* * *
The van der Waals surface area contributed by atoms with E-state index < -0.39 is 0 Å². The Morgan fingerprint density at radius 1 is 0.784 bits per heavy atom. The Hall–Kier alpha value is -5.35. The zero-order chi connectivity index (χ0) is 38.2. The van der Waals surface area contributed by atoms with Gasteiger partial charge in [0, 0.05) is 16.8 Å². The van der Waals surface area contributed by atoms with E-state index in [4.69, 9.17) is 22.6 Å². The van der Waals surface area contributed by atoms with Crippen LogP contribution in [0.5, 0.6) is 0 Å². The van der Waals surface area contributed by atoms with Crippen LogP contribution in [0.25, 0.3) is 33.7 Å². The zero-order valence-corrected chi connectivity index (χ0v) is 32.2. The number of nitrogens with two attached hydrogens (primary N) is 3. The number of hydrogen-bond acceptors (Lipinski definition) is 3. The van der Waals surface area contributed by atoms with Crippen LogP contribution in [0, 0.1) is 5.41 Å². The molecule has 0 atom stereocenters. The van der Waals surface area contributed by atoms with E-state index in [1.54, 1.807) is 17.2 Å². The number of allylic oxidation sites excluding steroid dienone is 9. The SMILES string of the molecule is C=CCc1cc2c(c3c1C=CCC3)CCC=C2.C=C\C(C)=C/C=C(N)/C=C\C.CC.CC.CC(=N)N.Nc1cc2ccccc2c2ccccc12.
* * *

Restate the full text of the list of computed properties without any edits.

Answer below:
The van der Waals surface area contributed by atoms with E-state index < -0.39 is 0 Å². The Morgan fingerprint density at radius 1 is 0.784 bits per heavy atom. The Hall–Kier alpha value is -5.35. The zero-order chi connectivity index (χ0) is 38.2. The van der Waals surface area contributed by atoms with Gasteiger partial charge in [0, 0.05) is 16.8 Å². The van der Waals surface area contributed by atoms with E-state index in [4.69, 9.17) is 22.6 Å². The van der Waals surface area contributed by atoms with Crippen LogP contribution in [0.5, 0.6) is 0 Å². The van der Waals surface area contributed by atoms with Crippen LogP contribution in [0.25, 0.3) is 33.7 Å². The zero-order valence-corrected chi connectivity index (χ0v) is 32.2. The number of nitrogens with two attached hydrogens (primary N) is 3. The number of hydrogen-bond acceptors (Lipinski definition) is 3. The van der Waals surface area contributed by atoms with Crippen LogP contribution in [0, 0.1) is 5.41 Å². The molecule has 0 atom stereocenters. The van der Waals surface area contributed by atoms with E-state index in [1.54, 1.807) is 17.2 Å². The number of allylic oxidation sites excluding steroid dienone is 9. The SMILES string of the molecule is C=CCc1cc2c(c3c1C=CCC3)CCC=C2.C=C\C(C)=C/C=C(N)/C=C\C.CC.CC.CC(=N)N.Nc1cc2ccccc2c2ccccc12.